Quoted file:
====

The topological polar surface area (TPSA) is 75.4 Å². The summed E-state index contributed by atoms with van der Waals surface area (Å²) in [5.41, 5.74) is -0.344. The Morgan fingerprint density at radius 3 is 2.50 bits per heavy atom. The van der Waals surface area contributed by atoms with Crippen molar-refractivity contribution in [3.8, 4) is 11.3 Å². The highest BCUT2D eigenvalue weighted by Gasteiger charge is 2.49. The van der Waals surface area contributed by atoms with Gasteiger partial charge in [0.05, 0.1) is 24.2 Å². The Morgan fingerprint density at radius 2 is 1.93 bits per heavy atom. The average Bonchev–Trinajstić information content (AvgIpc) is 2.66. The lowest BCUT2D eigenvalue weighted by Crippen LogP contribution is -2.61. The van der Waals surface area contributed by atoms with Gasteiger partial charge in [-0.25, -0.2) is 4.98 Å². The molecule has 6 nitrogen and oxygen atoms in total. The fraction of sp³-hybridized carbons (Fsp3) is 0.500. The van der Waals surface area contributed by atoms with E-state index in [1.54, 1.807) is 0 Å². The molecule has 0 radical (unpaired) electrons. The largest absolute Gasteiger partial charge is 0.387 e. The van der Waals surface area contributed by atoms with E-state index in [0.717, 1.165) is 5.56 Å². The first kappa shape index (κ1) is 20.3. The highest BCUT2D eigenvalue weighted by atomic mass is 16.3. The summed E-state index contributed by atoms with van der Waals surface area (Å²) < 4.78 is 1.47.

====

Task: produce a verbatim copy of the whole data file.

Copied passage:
The topological polar surface area (TPSA) is 75.4 Å². The summed E-state index contributed by atoms with van der Waals surface area (Å²) in [5.41, 5.74) is -0.344. The Morgan fingerprint density at radius 3 is 2.50 bits per heavy atom. The van der Waals surface area contributed by atoms with Crippen molar-refractivity contribution in [3.8, 4) is 11.3 Å². The highest BCUT2D eigenvalue weighted by Gasteiger charge is 2.49. The van der Waals surface area contributed by atoms with Gasteiger partial charge in [0.05, 0.1) is 24.2 Å². The Morgan fingerprint density at radius 2 is 1.93 bits per heavy atom. The average Bonchev–Trinajstić information content (AvgIpc) is 2.66. The lowest BCUT2D eigenvalue weighted by Crippen LogP contribution is -2.61. The van der Waals surface area contributed by atoms with Gasteiger partial charge in [-0.25, -0.2) is 4.98 Å². The molecule has 6 nitrogen and oxygen atoms in total. The fraction of sp³-hybridized carbons (Fsp3) is 0.500. The van der Waals surface area contributed by atoms with E-state index in [1.54, 1.807) is 0 Å². The molecule has 0 radical (unpaired) electrons. The largest absolute Gasteiger partial charge is 0.387 e. The van der Waals surface area contributed by atoms with E-state index in [0.717, 1.165) is 5.56 Å². The first kappa shape index (κ1) is 20.3. The highest BCUT2D eigenvalue weighted by atomic mass is 16.3. The summed E-state index contributed by atoms with van der Waals surface area (Å²) < 4.78 is 1.47.